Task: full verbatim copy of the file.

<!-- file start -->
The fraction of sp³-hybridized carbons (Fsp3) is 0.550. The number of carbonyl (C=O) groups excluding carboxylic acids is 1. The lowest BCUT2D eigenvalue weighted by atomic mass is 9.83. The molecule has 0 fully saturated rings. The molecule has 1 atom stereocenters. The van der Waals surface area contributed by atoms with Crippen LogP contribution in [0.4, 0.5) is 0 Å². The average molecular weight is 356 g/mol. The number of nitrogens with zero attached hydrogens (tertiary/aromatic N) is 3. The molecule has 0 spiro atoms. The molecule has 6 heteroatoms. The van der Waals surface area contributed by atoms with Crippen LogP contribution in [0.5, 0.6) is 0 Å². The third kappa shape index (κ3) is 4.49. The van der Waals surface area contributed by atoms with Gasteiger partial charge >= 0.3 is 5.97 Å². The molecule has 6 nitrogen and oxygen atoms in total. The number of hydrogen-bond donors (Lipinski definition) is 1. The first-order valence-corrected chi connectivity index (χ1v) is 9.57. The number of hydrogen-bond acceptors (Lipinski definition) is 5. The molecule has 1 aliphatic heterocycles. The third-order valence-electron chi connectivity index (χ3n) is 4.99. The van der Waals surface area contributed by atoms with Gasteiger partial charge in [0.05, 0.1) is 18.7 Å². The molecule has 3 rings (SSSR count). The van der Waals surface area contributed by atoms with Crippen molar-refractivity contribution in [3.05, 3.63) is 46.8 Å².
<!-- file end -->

The fraction of sp³-hybridized carbons (Fsp3) is 0.550. The number of carbonyl (C=O) groups excluding carboxylic acids is 1. The lowest BCUT2D eigenvalue weighted by atomic mass is 9.83. The molecule has 0 fully saturated rings. The molecule has 1 atom stereocenters. The van der Waals surface area contributed by atoms with Crippen LogP contribution in [0.4, 0.5) is 0 Å². The average molecular weight is 356 g/mol. The number of nitrogens with zero attached hydrogens (tertiary/aromatic N) is 3. The molecule has 0 spiro atoms. The molecule has 6 heteroatoms. The van der Waals surface area contributed by atoms with Crippen LogP contribution in [0.5, 0.6) is 0 Å². The third kappa shape index (κ3) is 4.49. The van der Waals surface area contributed by atoms with Gasteiger partial charge >= 0.3 is 5.97 Å². The molecule has 6 nitrogen and oxygen atoms in total. The number of hydrogen-bond donors (Lipinski definition) is 1. The first-order valence-corrected chi connectivity index (χ1v) is 9.57. The number of hydrogen-bond acceptors (Lipinski definition) is 5. The molecule has 1 aliphatic heterocycles. The third-order valence-electron chi connectivity index (χ3n) is 4.99. The van der Waals surface area contributed by atoms with Gasteiger partial charge in [0.05, 0.1) is 18.7 Å². The molecule has 3 rings (SSSR count). The van der Waals surface area contributed by atoms with Crippen molar-refractivity contribution in [3.05, 3.63) is 46.8 Å².